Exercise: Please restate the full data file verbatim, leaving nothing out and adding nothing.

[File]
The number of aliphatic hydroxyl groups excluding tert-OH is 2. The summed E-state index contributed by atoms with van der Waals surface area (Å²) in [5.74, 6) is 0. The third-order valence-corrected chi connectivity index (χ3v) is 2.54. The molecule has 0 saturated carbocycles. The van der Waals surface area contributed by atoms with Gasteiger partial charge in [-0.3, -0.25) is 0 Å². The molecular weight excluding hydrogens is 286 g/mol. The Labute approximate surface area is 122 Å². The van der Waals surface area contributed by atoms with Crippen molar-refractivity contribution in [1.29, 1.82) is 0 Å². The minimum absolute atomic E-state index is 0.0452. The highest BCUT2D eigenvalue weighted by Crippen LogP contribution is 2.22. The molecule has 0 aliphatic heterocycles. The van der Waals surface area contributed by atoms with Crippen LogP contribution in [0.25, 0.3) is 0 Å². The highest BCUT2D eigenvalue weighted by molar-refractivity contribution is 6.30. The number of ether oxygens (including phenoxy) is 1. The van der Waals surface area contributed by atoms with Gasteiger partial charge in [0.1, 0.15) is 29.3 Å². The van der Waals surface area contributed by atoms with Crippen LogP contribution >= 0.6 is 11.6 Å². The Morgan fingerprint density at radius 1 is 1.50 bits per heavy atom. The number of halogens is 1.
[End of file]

The number of aliphatic hydroxyl groups excluding tert-OH is 2. The summed E-state index contributed by atoms with van der Waals surface area (Å²) in [5.74, 6) is 0. The third-order valence-corrected chi connectivity index (χ3v) is 2.54. The molecule has 0 saturated carbocycles. The van der Waals surface area contributed by atoms with Gasteiger partial charge in [-0.3, -0.25) is 0 Å². The molecular weight excluding hydrogens is 286 g/mol. The Labute approximate surface area is 122 Å². The van der Waals surface area contributed by atoms with Crippen molar-refractivity contribution in [1.29, 1.82) is 0 Å². The minimum absolute atomic E-state index is 0.0452. The highest BCUT2D eigenvalue weighted by Crippen LogP contribution is 2.22. The molecule has 0 aliphatic heterocycles. The van der Waals surface area contributed by atoms with Crippen LogP contribution in [0.25, 0.3) is 0 Å². The highest BCUT2D eigenvalue weighted by molar-refractivity contribution is 6.30. The number of ether oxygens (including phenoxy) is 1. The van der Waals surface area contributed by atoms with Gasteiger partial charge in [0.1, 0.15) is 29.3 Å². The van der Waals surface area contributed by atoms with Crippen LogP contribution >= 0.6 is 11.6 Å². The Morgan fingerprint density at radius 1 is 1.50 bits per heavy atom. The number of halogens is 1.